Chemawa School Bakery, circa 1909
A photograph (lantern slide) showing the interior of the Bakery at Chemawa with workers. Circa 1909.
Lots of Indian children were also sent to parochial schools where a great many abuses occurred but were never reported, covered up, and justice neglected for the Indian children who with their families, were powerless to ask for protection or receive some form of legal retribution.Many children resented being removed from their beloved families, taken away from their traditional songs and dances and forbidden to speak their native tongue and ran away, only to be returned until they were considered too unruly to stay at the school. Some Indian children found the schools to be like a home away from the reservation because they joined with other Indian orphans who had lost families to introduced diseases, or war.
Vivian M. Adams
Great cultural impact happened to Indian youth during the enforced assimilation by the U.S. federal government. Boarding schools were built throughout the United States and all school-age Indian children were mandated to attend these schools. Indian families were threatened with jail if they did not abide by the federal law that "legally" removed their children (some as young as five years old) to distant boarding schools.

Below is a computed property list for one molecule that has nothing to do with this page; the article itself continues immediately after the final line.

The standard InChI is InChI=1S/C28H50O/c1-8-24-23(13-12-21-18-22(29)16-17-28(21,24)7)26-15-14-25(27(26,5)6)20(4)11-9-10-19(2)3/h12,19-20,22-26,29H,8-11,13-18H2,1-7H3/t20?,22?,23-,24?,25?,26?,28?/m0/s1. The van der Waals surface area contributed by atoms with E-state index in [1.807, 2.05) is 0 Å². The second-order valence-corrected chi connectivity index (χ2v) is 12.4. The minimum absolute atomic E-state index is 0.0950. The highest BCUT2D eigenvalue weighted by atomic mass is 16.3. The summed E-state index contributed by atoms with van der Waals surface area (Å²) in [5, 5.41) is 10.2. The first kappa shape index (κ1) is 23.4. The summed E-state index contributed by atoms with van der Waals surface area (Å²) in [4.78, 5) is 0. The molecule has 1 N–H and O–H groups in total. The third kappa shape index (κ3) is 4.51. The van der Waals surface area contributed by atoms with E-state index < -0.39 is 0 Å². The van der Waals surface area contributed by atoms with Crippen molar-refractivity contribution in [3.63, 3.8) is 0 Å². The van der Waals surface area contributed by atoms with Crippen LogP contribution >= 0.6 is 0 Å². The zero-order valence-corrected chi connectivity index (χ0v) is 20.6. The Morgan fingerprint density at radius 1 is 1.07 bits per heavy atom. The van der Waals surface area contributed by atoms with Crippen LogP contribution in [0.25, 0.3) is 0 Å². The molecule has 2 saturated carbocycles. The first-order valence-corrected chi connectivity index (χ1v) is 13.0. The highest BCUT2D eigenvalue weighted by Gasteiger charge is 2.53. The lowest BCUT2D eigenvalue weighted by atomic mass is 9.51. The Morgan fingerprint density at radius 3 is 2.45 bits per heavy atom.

Some of the vocations like blacksmithing, the one my grandfather learned as a youth at one government school, quickly became obsolete during the industrial era. Indian girls were taught jobs mostly suited to maid service,field work or cooking, maintaining a household in the manner of the white woman.The purpose of these schools was to teach Indian children how to become "civilized' by taking them away from their familial ties and cultural influcences. It was during this era that the "kill the Indian, save the man," originated. This motto led to punishment for any Indian child speaking his native language or attempting to practice an ancient ceremony with a traditional song and prayer.
There were several government boarding schools located throughout the U.S. Many of them have been closed, phased out, the government calls it. Chemawa still remains in Salem, Oregon. "Indian" schools of higher education like Haskell and SIPI (Southwestern Indian Polytechnical Institute and others offer contemporary resources of higher learning and are popular choices by Indian students.
Vivian M. Adams